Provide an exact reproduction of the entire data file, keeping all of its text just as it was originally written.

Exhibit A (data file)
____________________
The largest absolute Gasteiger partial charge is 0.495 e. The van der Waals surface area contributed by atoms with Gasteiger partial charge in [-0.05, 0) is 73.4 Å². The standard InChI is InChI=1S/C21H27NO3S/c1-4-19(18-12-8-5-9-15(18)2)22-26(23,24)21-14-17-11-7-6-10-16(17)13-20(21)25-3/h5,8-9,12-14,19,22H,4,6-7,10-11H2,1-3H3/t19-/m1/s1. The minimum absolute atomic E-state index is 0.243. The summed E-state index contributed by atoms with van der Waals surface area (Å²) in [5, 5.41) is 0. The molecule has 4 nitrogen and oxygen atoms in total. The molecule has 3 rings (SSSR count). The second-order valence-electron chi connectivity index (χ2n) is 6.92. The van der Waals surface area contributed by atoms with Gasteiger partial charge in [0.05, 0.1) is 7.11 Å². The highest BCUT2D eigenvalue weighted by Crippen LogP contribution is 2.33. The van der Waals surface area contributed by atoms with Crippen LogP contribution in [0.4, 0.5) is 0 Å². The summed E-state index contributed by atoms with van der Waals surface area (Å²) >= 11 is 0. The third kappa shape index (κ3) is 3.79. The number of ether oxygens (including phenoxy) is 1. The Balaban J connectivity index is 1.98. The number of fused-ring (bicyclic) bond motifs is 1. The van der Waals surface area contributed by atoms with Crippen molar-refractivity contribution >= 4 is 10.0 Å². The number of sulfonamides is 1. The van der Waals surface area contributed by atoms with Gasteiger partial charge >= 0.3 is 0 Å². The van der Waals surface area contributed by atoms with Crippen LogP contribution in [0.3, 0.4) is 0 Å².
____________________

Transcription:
The largest absolute Gasteiger partial charge is 0.495 e. The van der Waals surface area contributed by atoms with Gasteiger partial charge in [-0.05, 0) is 73.4 Å². The standard InChI is InChI=1S/C21H27NO3S/c1-4-19(18-12-8-5-9-15(18)2)22-26(23,24)21-14-17-11-7-6-10-16(17)13-20(21)25-3/h5,8-9,12-14,19,22H,4,6-7,10-11H2,1-3H3/t19-/m1/s1. The minimum absolute atomic E-state index is 0.243. The summed E-state index contributed by atoms with van der Waals surface area (Å²) in [5, 5.41) is 0. The molecule has 4 nitrogen and oxygen atoms in total. The molecule has 3 rings (SSSR count). The second-order valence-electron chi connectivity index (χ2n) is 6.92. The van der Waals surface area contributed by atoms with Gasteiger partial charge in [0.05, 0.1) is 7.11 Å². The highest BCUT2D eigenvalue weighted by Crippen LogP contribution is 2.33. The van der Waals surface area contributed by atoms with Crippen LogP contribution in [0.4, 0.5) is 0 Å². The summed E-state index contributed by atoms with van der Waals surface area (Å²) >= 11 is 0. The third kappa shape index (κ3) is 3.79. The number of ether oxygens (including phenoxy) is 1. The Balaban J connectivity index is 1.98. The number of fused-ring (bicyclic) bond motifs is 1. The van der Waals surface area contributed by atoms with Crippen molar-refractivity contribution >= 4 is 10.0 Å². The number of sulfonamides is 1. The van der Waals surface area contributed by atoms with Gasteiger partial charge >= 0.3 is 0 Å². The van der Waals surface area contributed by atoms with Crippen LogP contribution in [0.3, 0.4) is 0 Å².